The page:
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Fenster schliessen

theory of consumer behavior

Description of how consumers allocate incomes among different goods and

services to maximize their well-being.

Fenster schliessen

3 steps of consumer behavior

1. Consumer preferences

2. Budget constraints

3. Consumer choices

Fenster schliessen

market basket

List with specific quantities

of one or more goods.

Fenster schliessen

3 assumptions of consumer preferences

1. Completeness: Preferences are assumed to be complete. In other words, consumers can compare and rank all possible baskets. Thus, for any two market baskets A and B, a consumer will prefer A to B, will prefer B to A, or will be indifferent between the two. By indifferent we mean that a person will be equally satisfied with either basket.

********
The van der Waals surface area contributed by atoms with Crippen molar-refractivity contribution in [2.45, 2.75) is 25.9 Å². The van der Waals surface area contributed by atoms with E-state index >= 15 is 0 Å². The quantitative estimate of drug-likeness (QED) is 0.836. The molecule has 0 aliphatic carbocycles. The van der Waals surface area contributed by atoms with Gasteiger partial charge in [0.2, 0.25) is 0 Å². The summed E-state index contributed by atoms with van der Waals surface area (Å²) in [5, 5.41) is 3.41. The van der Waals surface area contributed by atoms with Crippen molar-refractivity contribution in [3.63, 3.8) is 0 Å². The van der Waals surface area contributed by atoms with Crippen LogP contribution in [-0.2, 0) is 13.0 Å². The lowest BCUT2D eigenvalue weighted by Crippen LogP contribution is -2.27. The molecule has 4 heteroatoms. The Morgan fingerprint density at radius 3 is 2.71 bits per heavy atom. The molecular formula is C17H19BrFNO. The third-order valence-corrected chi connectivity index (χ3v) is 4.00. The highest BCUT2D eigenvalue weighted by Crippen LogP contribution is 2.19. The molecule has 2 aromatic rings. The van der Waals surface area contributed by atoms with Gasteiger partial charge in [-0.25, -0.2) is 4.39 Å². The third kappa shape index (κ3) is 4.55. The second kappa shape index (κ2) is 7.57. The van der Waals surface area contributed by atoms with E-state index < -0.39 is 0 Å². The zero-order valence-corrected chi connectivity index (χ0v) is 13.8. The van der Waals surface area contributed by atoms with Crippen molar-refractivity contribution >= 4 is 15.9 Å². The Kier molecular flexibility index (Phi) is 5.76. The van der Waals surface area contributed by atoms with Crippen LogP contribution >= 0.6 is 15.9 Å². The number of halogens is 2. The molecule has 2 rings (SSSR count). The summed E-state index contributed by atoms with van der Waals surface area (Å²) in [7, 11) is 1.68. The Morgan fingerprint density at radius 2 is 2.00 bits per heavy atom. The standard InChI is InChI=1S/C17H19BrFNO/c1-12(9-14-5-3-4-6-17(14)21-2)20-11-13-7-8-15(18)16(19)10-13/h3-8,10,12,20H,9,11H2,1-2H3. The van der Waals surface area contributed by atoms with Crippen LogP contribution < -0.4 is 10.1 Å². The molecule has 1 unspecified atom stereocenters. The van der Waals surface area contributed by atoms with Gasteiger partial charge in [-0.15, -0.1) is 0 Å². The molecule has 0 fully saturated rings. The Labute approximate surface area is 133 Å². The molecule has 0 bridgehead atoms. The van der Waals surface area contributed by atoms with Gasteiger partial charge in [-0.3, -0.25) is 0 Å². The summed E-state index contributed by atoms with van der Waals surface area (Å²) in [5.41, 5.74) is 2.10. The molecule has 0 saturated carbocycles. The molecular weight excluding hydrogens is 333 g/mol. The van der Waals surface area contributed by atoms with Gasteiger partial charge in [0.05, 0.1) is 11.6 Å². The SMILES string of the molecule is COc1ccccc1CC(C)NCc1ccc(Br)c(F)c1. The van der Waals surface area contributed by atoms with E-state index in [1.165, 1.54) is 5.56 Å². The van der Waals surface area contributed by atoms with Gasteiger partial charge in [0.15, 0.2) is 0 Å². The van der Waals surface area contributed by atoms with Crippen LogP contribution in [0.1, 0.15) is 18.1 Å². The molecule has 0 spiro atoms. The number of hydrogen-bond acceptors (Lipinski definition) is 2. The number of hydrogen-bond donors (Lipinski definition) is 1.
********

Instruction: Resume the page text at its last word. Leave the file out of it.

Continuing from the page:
2. Transitivity: Preferences are transitive. Transitivity means that if a consumer prefers basket A to basket B and basket B to basket C, then the consumer also prefers A to C. Transitivity is normally regarded as necessary for consumer consistency.

3. More is better than less: Goods are assumed to be

desirable—i.e., to be good. Consequently, consumers always

prefer more of any good to less. In addition, consumers are

never satisfied or satiated; more is always better, even if just a

little better.

Fenster schliessen

indifference curve

Curve representing all combinations of market baskets that provide a consumer with the same level of satisfaction.

Fenster schliessen

indifference map

Graph containing a set of indifference curves showing the market baskets among which a consumer is indifferent

Fenster schliessen

marginal rate of substitution (MRS)

Maximum amount of a good that a consumer is willing to give up in order to obtain one additional unit of another good. (slope of indifference curve)

Fenster schliessen

perfect substitutes

Two goods for which the marginal rate

of substitution of one for the other is a constant.